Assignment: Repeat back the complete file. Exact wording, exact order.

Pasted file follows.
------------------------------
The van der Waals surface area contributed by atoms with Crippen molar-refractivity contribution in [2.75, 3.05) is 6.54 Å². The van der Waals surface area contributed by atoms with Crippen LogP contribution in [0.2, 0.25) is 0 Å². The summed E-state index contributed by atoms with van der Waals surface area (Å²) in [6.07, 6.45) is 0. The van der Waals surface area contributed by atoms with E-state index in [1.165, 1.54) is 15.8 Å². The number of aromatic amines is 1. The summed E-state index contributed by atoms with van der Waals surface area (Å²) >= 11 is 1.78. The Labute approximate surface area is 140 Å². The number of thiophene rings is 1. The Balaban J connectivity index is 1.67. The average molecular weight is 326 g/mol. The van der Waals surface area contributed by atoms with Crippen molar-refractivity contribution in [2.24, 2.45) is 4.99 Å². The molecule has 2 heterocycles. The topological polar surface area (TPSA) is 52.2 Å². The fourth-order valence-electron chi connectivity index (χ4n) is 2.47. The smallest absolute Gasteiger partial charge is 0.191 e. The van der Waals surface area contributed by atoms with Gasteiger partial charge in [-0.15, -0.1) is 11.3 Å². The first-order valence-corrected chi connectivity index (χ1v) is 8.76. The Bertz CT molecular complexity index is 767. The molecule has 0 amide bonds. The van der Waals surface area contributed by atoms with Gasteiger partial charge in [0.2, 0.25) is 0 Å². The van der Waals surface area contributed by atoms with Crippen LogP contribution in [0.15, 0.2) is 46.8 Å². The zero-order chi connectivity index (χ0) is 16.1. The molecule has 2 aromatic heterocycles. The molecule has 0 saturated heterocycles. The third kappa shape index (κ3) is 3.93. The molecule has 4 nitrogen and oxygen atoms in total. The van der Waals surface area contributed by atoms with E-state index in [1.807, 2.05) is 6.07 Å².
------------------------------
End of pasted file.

The van der Waals surface area contributed by atoms with Crippen molar-refractivity contribution in [2.75, 3.05) is 6.54 Å². The van der Waals surface area contributed by atoms with Crippen LogP contribution in [0.2, 0.25) is 0 Å². The summed E-state index contributed by atoms with van der Waals surface area (Å²) in [6.07, 6.45) is 0. The van der Waals surface area contributed by atoms with E-state index in [1.165, 1.54) is 15.8 Å². The number of aromatic amines is 1. The summed E-state index contributed by atoms with van der Waals surface area (Å²) >= 11 is 1.78. The Labute approximate surface area is 140 Å². The number of thiophene rings is 1. The Balaban J connectivity index is 1.67. The average molecular weight is 326 g/mol. The van der Waals surface area contributed by atoms with Crippen molar-refractivity contribution in [2.24, 2.45) is 4.99 Å². The molecule has 2 heterocycles. The topological polar surface area (TPSA) is 52.2 Å². The fourth-order valence-electron chi connectivity index (χ4n) is 2.47. The smallest absolute Gasteiger partial charge is 0.191 e. The van der Waals surface area contributed by atoms with Gasteiger partial charge in [-0.15, -0.1) is 11.3 Å². The first-order valence-corrected chi connectivity index (χ1v) is 8.76. The Bertz CT molecular complexity index is 767. The molecule has 0 amide bonds. The van der Waals surface area contributed by atoms with Gasteiger partial charge in [0.2, 0.25) is 0 Å². The van der Waals surface area contributed by atoms with Crippen LogP contribution in [0.15, 0.2) is 46.8 Å². The zero-order chi connectivity index (χ0) is 16.1. The molecule has 2 aromatic heterocycles. The molecule has 0 saturated heterocycles. The third kappa shape index (κ3) is 3.93. The molecule has 4 nitrogen and oxygen atoms in total. The van der Waals surface area contributed by atoms with E-state index in [1.807, 2.05) is 6.07 Å².